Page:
NEW DELHI, Aug 13: The Indian Journalists Union (IJU) has strongly condemned the mob attack on three journalists of The Caravan on 11 August in Northeast Delhi while they were reporting on a story concerning a Delhi violence complaint.
“Worse, the attack had communal overtones and the police at the Bhajanpura station refused to register FIRs against the complaints filed by the journalists,” the union said, and demanded a thorough investigation, and that the culprits as identified be brought to book.
As per a report in The Caravan, three of its journalists – Shahid Tantray, Prabhjit Singh and a woman journalist (name withheld) – had gone to Subhash Mohalla, in northeast Delhi’s North Ghonda neighbourhood, to follow up about a woman complainant in a case related to the Delhi violence, who had accused police officials at the Bhajanpura police station of beating and sexually assaulting her and her 17-year-old daughter on the night of 8 August.
During the follow-up, the three journalists were “under attack, subjected to communal slurs, threatened with murder, and sexually harassed” for around an hour and a half, the journalists said.
The journalists said they were taking photographs of “saffron flags that had been tied in the area,” when some men approached them and told them to stop. One of them, wearing a saffron kurta and a bandage on his arm, identified himself as a “BJP general secretary.”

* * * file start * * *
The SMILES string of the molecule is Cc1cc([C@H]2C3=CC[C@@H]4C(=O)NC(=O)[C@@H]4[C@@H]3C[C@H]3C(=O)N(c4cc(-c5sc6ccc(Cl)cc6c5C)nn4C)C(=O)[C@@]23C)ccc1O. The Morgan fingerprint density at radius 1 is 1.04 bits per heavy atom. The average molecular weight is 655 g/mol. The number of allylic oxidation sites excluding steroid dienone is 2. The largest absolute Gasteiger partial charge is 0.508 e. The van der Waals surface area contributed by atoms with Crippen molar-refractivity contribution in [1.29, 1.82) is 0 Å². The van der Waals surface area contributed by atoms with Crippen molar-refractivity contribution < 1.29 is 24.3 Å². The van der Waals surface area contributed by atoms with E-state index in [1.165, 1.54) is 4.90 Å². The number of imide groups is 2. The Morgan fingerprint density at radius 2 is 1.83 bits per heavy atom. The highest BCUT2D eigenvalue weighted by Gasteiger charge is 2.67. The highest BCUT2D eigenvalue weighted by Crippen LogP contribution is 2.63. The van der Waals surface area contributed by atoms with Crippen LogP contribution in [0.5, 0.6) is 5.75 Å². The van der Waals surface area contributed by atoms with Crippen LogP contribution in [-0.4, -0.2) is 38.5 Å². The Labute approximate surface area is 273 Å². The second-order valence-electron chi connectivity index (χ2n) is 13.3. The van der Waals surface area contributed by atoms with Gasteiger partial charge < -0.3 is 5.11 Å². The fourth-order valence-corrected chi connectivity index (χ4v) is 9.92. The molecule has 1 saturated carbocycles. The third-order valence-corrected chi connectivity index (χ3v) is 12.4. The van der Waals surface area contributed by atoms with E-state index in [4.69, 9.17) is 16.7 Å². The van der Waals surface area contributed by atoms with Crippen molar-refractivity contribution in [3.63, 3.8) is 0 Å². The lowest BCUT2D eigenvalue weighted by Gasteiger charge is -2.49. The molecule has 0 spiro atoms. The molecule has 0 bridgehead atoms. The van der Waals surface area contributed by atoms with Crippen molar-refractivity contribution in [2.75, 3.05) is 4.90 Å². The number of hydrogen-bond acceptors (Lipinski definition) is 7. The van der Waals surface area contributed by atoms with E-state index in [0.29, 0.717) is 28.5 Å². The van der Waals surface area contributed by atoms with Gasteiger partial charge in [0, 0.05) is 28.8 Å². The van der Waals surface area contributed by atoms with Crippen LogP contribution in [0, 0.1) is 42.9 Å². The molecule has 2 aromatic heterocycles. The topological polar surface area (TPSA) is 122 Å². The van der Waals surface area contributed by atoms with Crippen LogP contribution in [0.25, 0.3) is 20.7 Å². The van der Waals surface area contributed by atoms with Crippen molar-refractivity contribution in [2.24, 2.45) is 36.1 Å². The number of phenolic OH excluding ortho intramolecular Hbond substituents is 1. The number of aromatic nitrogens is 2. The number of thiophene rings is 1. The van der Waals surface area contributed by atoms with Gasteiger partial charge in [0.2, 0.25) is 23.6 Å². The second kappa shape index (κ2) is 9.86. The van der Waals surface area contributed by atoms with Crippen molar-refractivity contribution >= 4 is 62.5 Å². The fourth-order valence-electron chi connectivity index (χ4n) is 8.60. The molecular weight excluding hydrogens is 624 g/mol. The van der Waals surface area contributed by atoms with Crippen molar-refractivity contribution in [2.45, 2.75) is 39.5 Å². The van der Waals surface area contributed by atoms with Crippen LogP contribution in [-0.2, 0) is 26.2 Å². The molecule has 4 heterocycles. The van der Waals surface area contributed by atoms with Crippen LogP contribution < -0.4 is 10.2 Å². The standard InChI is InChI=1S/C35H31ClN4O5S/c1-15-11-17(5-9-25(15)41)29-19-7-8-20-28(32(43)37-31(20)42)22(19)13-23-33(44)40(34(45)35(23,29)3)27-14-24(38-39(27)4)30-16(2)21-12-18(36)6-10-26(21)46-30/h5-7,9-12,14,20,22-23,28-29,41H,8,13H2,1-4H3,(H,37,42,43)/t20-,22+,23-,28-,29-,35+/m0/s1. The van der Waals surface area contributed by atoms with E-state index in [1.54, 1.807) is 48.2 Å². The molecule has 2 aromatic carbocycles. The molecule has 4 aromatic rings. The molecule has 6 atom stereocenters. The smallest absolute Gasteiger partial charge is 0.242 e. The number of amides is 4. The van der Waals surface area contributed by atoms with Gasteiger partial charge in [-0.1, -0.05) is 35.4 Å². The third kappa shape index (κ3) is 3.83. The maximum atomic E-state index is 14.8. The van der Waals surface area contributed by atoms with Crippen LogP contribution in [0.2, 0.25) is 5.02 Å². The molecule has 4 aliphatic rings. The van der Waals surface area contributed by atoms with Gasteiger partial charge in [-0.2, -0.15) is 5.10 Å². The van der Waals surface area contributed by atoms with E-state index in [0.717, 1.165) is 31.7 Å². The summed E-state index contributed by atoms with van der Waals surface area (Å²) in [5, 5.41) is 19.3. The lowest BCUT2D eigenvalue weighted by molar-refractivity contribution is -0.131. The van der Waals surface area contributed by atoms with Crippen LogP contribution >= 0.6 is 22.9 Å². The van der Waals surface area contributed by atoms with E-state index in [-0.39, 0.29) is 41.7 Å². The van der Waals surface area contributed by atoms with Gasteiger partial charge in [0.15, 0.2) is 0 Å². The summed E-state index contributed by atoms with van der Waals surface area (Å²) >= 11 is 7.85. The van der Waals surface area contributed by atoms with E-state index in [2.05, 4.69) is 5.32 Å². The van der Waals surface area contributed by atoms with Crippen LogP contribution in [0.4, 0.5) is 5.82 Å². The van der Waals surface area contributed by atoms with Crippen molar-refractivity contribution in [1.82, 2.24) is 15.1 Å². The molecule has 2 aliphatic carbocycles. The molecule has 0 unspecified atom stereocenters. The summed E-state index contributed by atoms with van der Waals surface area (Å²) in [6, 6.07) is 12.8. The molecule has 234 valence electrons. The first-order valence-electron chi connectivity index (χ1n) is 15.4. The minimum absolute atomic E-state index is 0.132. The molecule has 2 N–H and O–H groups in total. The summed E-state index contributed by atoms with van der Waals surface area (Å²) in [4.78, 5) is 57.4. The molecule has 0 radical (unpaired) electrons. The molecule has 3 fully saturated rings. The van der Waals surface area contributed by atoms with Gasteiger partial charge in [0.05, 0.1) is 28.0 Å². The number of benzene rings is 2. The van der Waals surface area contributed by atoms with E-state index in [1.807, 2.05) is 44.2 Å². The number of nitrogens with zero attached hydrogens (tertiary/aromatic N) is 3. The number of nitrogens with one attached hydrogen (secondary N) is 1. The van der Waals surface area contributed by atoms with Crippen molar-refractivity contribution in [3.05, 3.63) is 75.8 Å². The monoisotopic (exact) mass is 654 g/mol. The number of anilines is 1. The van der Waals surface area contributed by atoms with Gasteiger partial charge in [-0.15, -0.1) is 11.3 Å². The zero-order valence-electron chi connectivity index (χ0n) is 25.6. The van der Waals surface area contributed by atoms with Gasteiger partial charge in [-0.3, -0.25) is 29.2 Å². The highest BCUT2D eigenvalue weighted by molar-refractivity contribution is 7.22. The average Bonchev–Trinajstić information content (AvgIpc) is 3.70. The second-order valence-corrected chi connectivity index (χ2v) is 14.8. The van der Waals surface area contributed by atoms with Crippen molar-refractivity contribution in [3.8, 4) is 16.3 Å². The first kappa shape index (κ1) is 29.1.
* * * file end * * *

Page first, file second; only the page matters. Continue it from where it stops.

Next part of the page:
Tantray was asked for his identity card, and it was then that the mob launched their attack on Tantray, realizing that he was a Muslim. While attempting to get away from the attack, the woman journalist faced sexual harassment from a middle-aged man who exposed himself to her. Later, the mob attacked her as well.
In a statement, IJU president Geetartha Pathak and secretary-general Sabina Inderjit said the assault was “an attack on freedom of press, and this growing trend of deliberate attack on journalists of a certain community is unacceptable in any democratic society.”
The journalists were also forced to delete the photographs by the unruly mob, which amounted to gagging the truth from being reported. The IJU recalled that the incident was similar to those experienced by many journalists covering the northeast Delhi riots in February.
The union also condemned the role of the police by refusing to file an FIR at the Bhajanpura station police station, after the journalists filed a complaint, saying that the other side too had filed one.
This, the IJU said, as a sad commentary on the rule of law in the country’s national capital, and that there was dereliction of duty. The union demanded that the Delhi government, the union home ministry and the union information & broadcasting ministry take cognizance of the incident and order a thorough investigation and ensure that the culprits are booked.
“Inaction would amount to making a mockery of the government’s claim of India having a free press,” it said.